A PE teacher who took a group of teenagers on a "river walk" hours before two schoolgirls were swept to their deaths in the same stream told an inquest it did not occur to her to warn later parties about rising rivers levels.

Dawn Nicholson was giving evidence on the third day of the inquest into the deaths of Hannah Black, 13, and Rochelle Cauvet, 14, at Harrogate Magistrates Court.

The hearing had already heard how the two girls were taking part in the river walk in Stainforth Beck, near Settle, North Yorks, when they died on the afternoon of October 10, 2000.

The walk was part of an outdoor activities trip run by Royds School, Oulton, near Leeds.

Miss Nicholson, 31, described how she led an identical trip with a group of children from the same school on the morning.

She described to the jury how the children had walked up the stream, partly in the water itself, until they turned around to come back the same way.

Miss Nicholson, who has taught for 10 years, said that by the time they returned 45 minutes later to recross the river the level of the water had risen appreciably.

But she said she could not say by exactly how much.

Miss Nicholson described how she and a sixth-form student helped the students to cross one-by-one.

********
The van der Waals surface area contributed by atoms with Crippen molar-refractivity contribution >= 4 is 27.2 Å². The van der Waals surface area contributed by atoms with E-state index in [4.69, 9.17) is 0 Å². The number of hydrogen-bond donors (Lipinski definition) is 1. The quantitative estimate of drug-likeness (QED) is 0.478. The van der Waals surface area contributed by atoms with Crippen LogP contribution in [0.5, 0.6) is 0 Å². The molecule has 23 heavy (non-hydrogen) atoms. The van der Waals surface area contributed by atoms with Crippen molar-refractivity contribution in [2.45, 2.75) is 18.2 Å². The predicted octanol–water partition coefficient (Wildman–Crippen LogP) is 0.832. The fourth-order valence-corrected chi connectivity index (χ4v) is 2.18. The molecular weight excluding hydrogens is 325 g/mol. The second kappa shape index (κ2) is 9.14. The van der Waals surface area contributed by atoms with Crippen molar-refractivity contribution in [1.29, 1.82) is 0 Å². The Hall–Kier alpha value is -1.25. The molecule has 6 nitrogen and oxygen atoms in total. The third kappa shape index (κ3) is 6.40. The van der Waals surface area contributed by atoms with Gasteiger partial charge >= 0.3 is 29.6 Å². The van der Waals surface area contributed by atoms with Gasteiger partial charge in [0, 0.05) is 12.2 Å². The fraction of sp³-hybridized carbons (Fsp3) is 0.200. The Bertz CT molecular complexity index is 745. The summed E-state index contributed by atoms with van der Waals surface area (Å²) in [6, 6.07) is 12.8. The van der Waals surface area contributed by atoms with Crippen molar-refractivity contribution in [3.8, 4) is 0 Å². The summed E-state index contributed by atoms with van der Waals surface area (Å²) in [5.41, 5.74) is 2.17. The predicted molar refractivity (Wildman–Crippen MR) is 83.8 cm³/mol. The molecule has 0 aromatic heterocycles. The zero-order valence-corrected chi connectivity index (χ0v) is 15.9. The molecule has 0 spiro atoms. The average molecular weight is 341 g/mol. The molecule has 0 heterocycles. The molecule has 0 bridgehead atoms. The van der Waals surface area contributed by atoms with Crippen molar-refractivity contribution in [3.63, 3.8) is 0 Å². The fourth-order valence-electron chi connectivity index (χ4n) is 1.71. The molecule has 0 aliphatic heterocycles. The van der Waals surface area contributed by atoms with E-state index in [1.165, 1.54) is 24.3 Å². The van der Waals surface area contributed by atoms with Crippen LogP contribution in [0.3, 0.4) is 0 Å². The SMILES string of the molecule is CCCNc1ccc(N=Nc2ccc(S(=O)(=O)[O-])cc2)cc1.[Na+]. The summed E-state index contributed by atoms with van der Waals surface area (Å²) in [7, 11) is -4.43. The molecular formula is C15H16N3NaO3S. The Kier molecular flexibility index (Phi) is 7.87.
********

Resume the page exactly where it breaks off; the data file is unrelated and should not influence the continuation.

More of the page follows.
She said one boy who said he was washed away during the crossing had been messing about earlier and she saw him in the rivers "on all fours". She said she shouted at him and he got out.

Asked if she would have undertaken to trip with the river levels as they were at the end of the walk she said: "With the knowledge that it was rising, no."

The assistant North Yorkshire Coroner John Sleightholme then asked her if it had occurred to her to phone staff at Ingleton Youth Hostel, who were later to lead Hannah and Rochelle's walk, to warn them of the rising levels.

She said: "No. I did not expect anybody to answer the phone at that time of the day." But Miss Nicholson, who said she was an experienced, qualified fellwalker, said she did not have details with her of what the other groups were doing that afternoon.